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Effective measures are now in place to ensure that blood is safe for transfusions. That is one of the main findings in a National Audit Office report into the National Blood Service. The report also concludes that, despite the long time taken by the Service since its creation in 1993 to make the transition from a regional to a single national service, there are clear signs that it is now doing so.

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The report, presented to Parliament today by NAO head Sir John Bourn, does, however, identify a number of areas where the Service could make further changes.

Key findings in the report are as follows:

  • there are effective measures in place to ensure that blood is safe for transfusion. The Steering Group of the Serious Hazards of Transfusion Scheme (a confidential voluntary reporting system for major transfusion events) concluded in their 1998-99 report that blood transfusion is now extremely safe. The National Blood Service has taken additional measures to reduce the theoretical risks associated with variant Creutzfeldt-Jakob disease;
  • the Service’s performance at collecting blood from donors and delivering to hospitals is as good as, and in many areas better than, it was before its establishment as a national service. Hospitals were broadly satisfied with the service provided and the responsiveness of the organisation;
  • the Service has taken action to secure a sufficient supply of blood. There were restrictions in the supply of blood during 1998, and the Service acted promptly to avoid any repetition in the foreseeable future. In 1999-2000 the Service fully met hospital demand; and
  • between 1995-96 and 1998-99, the National Blood Service cut its costs by some 5.4 per cent. The Service’s performance indicators have, however, a number of weaknesses. These prevent the indicators from forming a complete and appropriate basis for accountability to the NHS Executive, or for the direction and management of the Service’s business.

The report identifies a number of areas where the National Blood Service could build on the improvements brought about since its creation and makes recommendations:

  • communications with hospitals: the Service should increase the number of hospitals it involves in clinical audits to widen awareness of good practice; use more active ways of disseminating research findings; and improve responsiveness to complaints from hospitals;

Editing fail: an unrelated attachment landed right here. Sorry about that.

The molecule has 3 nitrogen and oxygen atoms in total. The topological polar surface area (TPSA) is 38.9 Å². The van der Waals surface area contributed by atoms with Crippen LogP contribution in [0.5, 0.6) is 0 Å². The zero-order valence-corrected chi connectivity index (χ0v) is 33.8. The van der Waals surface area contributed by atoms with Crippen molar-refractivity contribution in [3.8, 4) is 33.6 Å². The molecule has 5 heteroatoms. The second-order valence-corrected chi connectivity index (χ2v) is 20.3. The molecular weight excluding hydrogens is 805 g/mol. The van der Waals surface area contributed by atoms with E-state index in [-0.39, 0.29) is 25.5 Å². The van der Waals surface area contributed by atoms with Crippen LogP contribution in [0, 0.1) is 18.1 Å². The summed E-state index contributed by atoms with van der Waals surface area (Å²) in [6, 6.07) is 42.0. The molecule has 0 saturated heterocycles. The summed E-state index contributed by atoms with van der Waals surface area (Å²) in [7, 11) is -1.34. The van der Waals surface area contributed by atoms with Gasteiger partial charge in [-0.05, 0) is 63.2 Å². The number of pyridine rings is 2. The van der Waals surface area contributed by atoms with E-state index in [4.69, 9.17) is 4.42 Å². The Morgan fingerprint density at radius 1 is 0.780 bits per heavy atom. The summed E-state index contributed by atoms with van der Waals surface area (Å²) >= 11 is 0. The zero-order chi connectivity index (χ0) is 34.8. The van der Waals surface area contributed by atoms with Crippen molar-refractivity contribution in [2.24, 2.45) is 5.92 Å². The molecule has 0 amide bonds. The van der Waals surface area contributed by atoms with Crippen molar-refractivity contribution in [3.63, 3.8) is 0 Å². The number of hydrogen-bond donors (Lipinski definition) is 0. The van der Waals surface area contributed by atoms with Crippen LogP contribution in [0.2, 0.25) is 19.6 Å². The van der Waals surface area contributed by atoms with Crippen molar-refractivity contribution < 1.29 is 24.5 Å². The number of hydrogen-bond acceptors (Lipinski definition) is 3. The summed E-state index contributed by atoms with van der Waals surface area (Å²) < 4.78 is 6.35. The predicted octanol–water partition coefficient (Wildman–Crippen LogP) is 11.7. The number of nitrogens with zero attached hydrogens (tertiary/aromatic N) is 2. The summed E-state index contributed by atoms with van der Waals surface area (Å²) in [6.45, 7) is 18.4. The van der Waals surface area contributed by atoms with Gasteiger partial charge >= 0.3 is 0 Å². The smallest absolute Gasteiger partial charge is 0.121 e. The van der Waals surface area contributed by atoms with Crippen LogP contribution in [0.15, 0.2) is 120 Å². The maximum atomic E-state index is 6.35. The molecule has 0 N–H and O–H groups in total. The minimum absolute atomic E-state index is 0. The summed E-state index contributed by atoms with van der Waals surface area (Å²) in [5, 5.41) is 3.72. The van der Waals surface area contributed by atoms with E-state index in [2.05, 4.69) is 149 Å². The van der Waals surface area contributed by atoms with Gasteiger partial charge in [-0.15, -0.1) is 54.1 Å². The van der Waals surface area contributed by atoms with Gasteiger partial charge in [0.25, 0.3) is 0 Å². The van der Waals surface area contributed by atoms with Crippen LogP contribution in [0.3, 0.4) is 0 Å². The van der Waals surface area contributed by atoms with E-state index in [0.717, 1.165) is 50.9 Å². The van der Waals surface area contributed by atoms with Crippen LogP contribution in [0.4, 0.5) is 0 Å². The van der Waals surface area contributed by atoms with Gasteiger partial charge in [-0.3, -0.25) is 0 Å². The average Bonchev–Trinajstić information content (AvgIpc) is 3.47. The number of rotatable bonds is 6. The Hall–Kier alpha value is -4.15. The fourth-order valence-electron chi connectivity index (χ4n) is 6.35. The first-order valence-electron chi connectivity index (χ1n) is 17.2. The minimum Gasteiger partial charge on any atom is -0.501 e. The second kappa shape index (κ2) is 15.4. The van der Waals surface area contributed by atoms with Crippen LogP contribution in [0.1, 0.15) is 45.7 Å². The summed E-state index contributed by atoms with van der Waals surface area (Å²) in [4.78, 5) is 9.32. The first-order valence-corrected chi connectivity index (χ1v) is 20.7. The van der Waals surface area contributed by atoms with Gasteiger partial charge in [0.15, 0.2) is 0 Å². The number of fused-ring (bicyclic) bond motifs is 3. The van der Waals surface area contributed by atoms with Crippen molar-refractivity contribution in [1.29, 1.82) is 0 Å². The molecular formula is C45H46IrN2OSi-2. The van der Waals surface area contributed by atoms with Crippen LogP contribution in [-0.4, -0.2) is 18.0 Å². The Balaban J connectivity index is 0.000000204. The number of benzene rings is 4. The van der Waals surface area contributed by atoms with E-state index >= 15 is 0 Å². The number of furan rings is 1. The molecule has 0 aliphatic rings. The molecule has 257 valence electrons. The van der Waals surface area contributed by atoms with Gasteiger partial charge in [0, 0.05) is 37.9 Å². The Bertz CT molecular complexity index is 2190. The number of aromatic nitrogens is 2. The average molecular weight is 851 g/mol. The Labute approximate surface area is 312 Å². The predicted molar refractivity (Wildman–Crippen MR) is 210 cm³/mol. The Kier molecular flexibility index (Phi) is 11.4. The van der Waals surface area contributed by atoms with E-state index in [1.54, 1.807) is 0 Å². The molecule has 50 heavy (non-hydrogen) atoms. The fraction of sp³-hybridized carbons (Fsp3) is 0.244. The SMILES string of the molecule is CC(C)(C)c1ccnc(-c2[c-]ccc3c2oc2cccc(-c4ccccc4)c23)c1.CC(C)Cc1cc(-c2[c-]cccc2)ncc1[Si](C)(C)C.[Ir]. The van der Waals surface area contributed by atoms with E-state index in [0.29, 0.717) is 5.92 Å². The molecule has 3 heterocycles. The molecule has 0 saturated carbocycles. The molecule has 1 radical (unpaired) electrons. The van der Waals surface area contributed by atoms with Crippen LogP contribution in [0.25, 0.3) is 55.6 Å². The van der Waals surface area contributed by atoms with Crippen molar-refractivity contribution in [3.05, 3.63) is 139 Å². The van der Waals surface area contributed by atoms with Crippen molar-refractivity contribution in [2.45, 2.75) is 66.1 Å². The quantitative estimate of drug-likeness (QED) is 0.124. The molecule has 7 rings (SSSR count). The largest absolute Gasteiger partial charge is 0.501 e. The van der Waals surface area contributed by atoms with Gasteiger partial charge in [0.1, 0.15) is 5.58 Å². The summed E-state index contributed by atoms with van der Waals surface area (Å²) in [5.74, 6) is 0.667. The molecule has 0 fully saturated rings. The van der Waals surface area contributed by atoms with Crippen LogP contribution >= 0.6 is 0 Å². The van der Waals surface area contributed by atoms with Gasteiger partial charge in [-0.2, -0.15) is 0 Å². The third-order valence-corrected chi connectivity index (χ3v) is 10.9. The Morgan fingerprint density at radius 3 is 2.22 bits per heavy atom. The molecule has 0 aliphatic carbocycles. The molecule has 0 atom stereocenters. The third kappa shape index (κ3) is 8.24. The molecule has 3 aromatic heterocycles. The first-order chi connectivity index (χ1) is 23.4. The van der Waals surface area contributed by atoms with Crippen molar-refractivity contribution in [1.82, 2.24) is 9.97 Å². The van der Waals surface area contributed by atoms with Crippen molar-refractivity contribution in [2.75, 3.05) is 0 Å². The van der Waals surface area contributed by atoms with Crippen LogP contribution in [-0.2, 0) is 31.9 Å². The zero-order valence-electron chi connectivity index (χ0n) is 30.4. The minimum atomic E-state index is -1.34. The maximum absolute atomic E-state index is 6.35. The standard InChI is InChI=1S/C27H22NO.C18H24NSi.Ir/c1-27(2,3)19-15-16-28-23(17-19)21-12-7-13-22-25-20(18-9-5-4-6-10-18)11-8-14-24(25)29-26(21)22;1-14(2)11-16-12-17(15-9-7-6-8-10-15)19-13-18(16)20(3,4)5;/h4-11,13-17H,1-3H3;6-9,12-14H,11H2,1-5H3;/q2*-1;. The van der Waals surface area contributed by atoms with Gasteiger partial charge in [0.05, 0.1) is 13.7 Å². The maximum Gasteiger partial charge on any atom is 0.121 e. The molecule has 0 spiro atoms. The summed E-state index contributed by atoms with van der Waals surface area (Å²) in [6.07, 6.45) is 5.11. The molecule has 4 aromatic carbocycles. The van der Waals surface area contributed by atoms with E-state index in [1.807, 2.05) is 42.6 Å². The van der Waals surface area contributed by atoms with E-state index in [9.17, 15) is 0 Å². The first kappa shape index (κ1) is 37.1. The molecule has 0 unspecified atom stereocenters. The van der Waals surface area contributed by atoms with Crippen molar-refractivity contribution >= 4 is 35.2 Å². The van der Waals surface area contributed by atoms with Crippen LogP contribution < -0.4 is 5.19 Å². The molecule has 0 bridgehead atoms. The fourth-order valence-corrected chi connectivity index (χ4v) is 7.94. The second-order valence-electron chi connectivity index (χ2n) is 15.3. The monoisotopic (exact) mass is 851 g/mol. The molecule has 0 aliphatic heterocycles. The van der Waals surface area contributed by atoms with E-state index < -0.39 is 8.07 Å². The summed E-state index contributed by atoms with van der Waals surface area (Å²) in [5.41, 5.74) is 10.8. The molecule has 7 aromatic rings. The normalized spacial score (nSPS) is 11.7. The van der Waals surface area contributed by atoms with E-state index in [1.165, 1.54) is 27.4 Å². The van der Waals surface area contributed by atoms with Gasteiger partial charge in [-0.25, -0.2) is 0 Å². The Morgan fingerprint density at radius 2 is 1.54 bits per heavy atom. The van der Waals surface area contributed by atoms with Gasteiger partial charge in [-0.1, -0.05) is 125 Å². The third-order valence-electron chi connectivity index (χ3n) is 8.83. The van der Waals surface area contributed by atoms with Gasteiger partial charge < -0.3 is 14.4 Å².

• encouraging people to give blood: the Service should address factors that put people off giving blood, for example by reducing the time it takes to give blood; and set more demanding internal targets for the time people have to spend waiting during donor sessions; and
  • managing efficiency and effectiveness: the Service should identify and adopt good practice throughout the country, making fuller use of unit cost information and benchmarking and developing a hierarchy of performance indicators tailored for the needs of accountability, direction and management.

The National Blood Service welcomes the broad thrust of these recommendations and plans to encompass them in the design and implementation of its new management structures and systems.

"The availability of blood is essential to the NHS and many people owe their lives to transfusions that were made possible by voluntary donations of blood. The National Blood Service has had to change the blood service from a regional to a national one, cope with the emergence of variant Creutzfeldt-Jakob disease and, at the same time, maintain supplies to hospitals of sufficient safe blood.

This process of change has been accompanied by some controversy and appeared to lose momentum at one stage. But the indications are that the Service has made good progress towards providing an effective national service."

Sir John


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